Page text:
Al Amal provides various financial services and products (Islamic financing, savings, solidarity insurance, etc.) and is among a handful of microfinance institutions in the Arab World providing Islamic financial services. The bank continually works to improve competitiveness in the market by providing new products that meet the needs of the target segment and reach as many people as possible to realize the goals of the bank.
The winning project of the Islamic Microfinance Challenge 2010 was its Islamic leasing (Ijarah) product, based on the demand from certain professionals—such as tailors, carpenters, and blacksmiths— wishing to buy income generating assets. These applications had previously been rejected because the bank did not offer such financing.
There is more than one Islamic bank in Yemen providing a leasing product. However, this product remains very limited for reasons such as risks surrounding this type of credit, relatively low use in the market, the absence of adequate legal frameworks, and the lack of qualified staff capable of operating this product properly.
Another factor is the limited number of institutions providing such a product, and those that do offer it don’t provide a full range of services. A third factor is that Al-Amal would like to support this segment as part of their social responsibility.
Considering those factors, the bank finances economic projects through a leasing model, whereby the bank buys equipment, such as machinery, transportation vehicles, and tools needed by professionals (tailors, carpenters, blacksmiths) and leases them out to clients with a predetermined lease and monthly payments. To observe Islamic law, the contract stipulates that ownership and maintenance of the asset remain with the bank, provided that the lease that the lease contract is followed by a sale, at which point the commodity is transferred to the lessee.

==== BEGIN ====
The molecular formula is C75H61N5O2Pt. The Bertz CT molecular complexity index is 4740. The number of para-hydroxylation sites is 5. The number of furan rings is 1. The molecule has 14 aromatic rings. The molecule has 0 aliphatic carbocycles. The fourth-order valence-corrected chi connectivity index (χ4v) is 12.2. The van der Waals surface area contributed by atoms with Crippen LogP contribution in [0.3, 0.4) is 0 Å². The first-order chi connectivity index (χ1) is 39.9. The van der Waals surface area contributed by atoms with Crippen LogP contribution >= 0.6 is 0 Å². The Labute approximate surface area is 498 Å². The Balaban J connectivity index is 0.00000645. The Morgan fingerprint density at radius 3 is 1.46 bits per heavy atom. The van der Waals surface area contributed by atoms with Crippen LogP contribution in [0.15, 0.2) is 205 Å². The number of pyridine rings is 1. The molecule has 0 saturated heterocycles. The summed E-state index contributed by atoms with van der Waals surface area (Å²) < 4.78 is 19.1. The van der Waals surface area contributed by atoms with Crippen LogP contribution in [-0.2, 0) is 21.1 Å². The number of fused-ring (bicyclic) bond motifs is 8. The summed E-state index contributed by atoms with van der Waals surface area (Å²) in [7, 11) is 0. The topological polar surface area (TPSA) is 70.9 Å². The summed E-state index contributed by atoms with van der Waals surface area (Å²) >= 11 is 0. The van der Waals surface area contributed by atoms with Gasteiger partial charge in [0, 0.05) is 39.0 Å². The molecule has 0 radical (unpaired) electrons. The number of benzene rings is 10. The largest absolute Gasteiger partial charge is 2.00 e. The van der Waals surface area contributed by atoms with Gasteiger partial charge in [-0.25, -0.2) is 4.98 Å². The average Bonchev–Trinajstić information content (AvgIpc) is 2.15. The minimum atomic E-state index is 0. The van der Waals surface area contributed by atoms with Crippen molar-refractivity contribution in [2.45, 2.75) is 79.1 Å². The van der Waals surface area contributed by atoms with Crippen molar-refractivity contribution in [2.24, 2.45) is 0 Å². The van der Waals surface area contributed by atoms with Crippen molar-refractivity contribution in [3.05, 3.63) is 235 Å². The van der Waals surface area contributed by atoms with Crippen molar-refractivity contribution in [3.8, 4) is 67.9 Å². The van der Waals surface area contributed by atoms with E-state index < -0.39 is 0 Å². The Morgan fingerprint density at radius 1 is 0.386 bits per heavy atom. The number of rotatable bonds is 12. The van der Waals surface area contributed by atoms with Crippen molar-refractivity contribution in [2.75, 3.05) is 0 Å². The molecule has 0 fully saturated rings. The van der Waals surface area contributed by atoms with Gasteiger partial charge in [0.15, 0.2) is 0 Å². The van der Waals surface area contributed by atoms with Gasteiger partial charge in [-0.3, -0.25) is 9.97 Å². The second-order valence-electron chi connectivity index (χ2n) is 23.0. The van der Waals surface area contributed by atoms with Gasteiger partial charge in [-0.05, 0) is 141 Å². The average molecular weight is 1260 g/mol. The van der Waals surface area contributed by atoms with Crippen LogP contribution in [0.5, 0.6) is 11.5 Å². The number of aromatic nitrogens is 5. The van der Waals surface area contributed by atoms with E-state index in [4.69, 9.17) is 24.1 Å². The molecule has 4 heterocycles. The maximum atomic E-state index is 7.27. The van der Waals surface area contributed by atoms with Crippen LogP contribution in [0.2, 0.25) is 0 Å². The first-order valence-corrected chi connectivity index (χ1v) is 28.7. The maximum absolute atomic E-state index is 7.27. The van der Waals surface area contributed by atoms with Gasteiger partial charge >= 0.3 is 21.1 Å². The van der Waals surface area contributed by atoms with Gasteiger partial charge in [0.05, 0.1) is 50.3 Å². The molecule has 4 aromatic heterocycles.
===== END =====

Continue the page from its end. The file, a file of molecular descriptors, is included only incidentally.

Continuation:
Leasing is not a new product to Islamic financial services, but it is new to Islamic microfinance. Al-Amal Bank fund this product through Al-Amal Investment Funds, another Islamic product that marked a qualitative leap in Islamic microfinance. Al-Amal Investment Funds enables the private sector to cover the financing needs of microfinance programs. By virtue of this new approach, businesses and corporations no longer need to donate, but instead they can save with microfinance institutions that provide a voluntary savings service. The bank will reserve one of these investment vehicles to finance the leasing product, enabling the product to become self-sufficient in a short time while maintaining its Islamic structure.